• Week Two—Beneath our feet…
    • Week Three—Birds!
    • Week Four—Spring ephemerals and awakening bugs
    • Week Five—Pond Study

    Prior to introducing phenology to my students and implementing this unit, we had been using simple journal prompts at the end of each week as an assessment tool. My students are primarily in the pre-writing stages—the bulk of our entries are fantastic imaginative crayon sketches that we have each student describe for us. I am incredibly fortunate to teach in a garden-based program where we are outside for the majority of our learning time together and teachable moments abound.

    For this unit, I really wanted our Sprouts to take a closer look at the things we see every day. Our initial learning adventure, using the journal page specifically designed for the unit, inspired by “I Notice, I Wonder, It Reminds Me Of” (Laws, pp 36-38), was supposed to be our first foray in outdoor journal following the endless winter. However, the temperatures were too low for little fingers—instead, nature, in the form of a pussy willow, was brought into the yurt. With small plastic magnifying glasses in hand each kiddo began with a sketch of the whole branch and then pulled their focus to a single fuzzy bud. The entire experience lasted perhaps three minutes, resulted in drawings that maybe resembled the actual subject and didn’t inspire any discussions about things noticed, questions or fond memories.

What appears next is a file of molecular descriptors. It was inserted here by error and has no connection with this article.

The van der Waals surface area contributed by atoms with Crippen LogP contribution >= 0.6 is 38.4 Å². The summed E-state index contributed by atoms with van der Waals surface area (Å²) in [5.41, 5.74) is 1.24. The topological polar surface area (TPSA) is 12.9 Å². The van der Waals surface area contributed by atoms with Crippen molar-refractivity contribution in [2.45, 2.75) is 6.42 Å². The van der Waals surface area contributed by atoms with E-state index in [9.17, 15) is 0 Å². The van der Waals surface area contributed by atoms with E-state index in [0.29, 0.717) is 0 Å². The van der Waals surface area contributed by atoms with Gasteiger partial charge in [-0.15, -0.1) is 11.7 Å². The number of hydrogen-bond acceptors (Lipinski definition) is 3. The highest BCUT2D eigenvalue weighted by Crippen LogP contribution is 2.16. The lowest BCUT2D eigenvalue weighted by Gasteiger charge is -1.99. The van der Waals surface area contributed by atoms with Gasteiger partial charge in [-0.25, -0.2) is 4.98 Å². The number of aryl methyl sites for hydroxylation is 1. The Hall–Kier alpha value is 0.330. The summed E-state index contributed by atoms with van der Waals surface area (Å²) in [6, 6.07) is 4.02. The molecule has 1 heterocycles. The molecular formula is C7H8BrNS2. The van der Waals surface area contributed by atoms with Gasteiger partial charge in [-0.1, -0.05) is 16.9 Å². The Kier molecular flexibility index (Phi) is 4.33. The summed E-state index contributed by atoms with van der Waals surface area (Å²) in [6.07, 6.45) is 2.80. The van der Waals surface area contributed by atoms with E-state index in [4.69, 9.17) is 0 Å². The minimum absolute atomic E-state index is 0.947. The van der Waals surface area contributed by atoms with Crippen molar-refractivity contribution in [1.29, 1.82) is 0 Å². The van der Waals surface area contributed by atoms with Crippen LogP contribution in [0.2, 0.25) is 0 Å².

This first experience seeded an immense amount of doubt. Perhaps I was too ambitious? Are my expectations for these little learners to lofty? Maybe this wasn’t going to work as well as I had hoped… The second, third and fourth journaling adventures in this new format were gradually more successful but also introduced new challenges. We were finally able to journal en plein air but being outside added living, moving distractions especially when focusing on birds and insects. We navigated how to “draw” tree moss texture in a way that wasn’t merely a scribble. We noticed that not all flowers are alike: petals are shaped differently; leaves are shaped differently. We practiced moments of zen, learning that if we sit quietly amazing things might happen and we can observe how yellow a robin’s beak is as it pulls a worm out of the soil.

    The true shining moment was journaling in week five. By now the kiddos know the process—quickly sketch the big picture for context and then zoom in to detail the “best” part of our exploration for the week. Perhaps it was the result of sunshine and exhilarating dip net discoveries, but these entries were some of the best I had seen produced by these kiddos. Big pictures with perspective, showing burgeoning duckweed and the duck decoy that then shifted focus to detailed drawings of dragonfly and damselfly nymphs. There were conversations among the students about things they noticed and what that meant—there was the validation I desired.

    I have both the great pleasure and daunting challenge of teaching the littlest of learners. Ninety-five percent of the time I am not certain they are aware that they are ‘learning’—that is the true beauty of inquiry based learning and an integral part of child-led child-focused learning. As an early childhood educator I value the opportunity to learn from the different perspectives found in this cohort.

    WORKS CITED:

    Laws, John Muir et al. “I Notice, I Wonder, It Reminds Me Of”, How to Teach Nature Journaling: Curiosity, Wonder, Attention, Heyday, Berkeley, CA. 2020.